Escaping middle income trap a continuous challenge for Malaysia, says S&P Global Ratings
But ratings firm says there's low risk of imbalances in the Malaysian economy
By Sangeetha Amarthalingam
Escaping the middle income trap would continue to be a challenge for Malaysia, S&P Global Ratings said, adding that the modest income levels and vulnerability to global economic conditions constrain the country’s economic resilience.
“Several factors temper these weaknesses: an open, diversified, and competitive economy with a moderately flexible labour market, reasonably developed infrastructure and a high savings rate,” the international rating agency said in its “Banking Industry Country Risk Assessment: Malaysia” report.
Nevertheless, S&P believes that the risk of imbalances in Malaysia’s economy is low, given slower credit growth and moderating property prices in recent years.
“Government and regulatory measures to tighten lending and deter speculation have moderated price increases, and we believe that the government is committed to stabilising property prices.”
S&P credit analyst Ivan Tan said the agency is of the view that Malaysian banks’ asset quality may experience modest deterioration due to slower, but still healthy, economic growth.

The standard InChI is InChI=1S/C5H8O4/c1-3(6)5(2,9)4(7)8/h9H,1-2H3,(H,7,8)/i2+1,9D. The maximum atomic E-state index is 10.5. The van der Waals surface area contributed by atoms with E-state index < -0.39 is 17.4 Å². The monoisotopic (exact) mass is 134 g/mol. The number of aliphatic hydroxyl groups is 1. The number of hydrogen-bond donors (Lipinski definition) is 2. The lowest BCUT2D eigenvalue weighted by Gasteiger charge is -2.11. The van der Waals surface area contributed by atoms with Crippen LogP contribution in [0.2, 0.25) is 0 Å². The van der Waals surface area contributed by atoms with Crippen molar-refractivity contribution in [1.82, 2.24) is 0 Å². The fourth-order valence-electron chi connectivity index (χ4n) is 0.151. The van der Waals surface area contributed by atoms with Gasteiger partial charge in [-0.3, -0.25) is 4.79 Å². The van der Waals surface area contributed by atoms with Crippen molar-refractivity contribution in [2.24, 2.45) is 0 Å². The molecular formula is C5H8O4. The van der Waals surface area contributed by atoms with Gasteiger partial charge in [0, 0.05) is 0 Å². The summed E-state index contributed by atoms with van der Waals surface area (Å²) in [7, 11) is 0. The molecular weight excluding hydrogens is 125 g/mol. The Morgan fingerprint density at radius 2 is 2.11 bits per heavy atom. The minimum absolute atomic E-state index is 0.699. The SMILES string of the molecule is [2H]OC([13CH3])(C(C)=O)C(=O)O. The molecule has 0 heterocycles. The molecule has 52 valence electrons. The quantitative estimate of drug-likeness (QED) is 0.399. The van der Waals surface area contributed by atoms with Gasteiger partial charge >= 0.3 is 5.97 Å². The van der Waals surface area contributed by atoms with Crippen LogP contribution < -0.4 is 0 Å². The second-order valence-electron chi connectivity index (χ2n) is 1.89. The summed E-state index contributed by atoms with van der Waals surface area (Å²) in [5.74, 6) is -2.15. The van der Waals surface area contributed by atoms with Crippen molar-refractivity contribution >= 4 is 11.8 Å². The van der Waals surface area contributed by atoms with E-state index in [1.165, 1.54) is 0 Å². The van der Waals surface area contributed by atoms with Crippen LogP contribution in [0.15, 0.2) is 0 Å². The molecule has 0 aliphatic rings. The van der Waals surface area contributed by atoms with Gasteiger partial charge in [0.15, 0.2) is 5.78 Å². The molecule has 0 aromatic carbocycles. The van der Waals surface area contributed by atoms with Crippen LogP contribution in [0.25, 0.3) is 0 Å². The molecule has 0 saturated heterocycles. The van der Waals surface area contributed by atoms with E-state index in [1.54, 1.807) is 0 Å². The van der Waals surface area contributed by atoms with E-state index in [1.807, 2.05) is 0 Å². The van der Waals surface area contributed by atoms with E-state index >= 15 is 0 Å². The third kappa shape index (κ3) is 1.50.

“Nevertheless, we expect new loan loss provisions to remain low, given that non-performing loans are well-provisioned and increasing from a low base,” he added.
S&P considers Malaysia’s banking regulations to be broadly in line with international standards, viewing its corporate governance and transparency standards to be adequate and supportive of financial stability.
“The matured Malaysian banking system is competitive, but returns have been generally stable, reflecting the system’s focus on recurring lending and fee-related income from its core business, with little dependence on volatile trading gains,” Tan said.
S&P classifies Malaysia’s banking sector in group ‘4’ under its banking industry country risk assessment (BICRA), along with Estonia, Israel, Kuwait, Mexico, New Zealand, Saudi Arabia and Taiwan.
It said the anchor for banks operating only in Malaysia is ‘bbb’.
“Credit risk is high because of Malaysia’s high private-sector credit level relative to income. This is partially mitigated by the financial buffers and healthy debt-servicing ratios of the country’s corporate sector,” it added.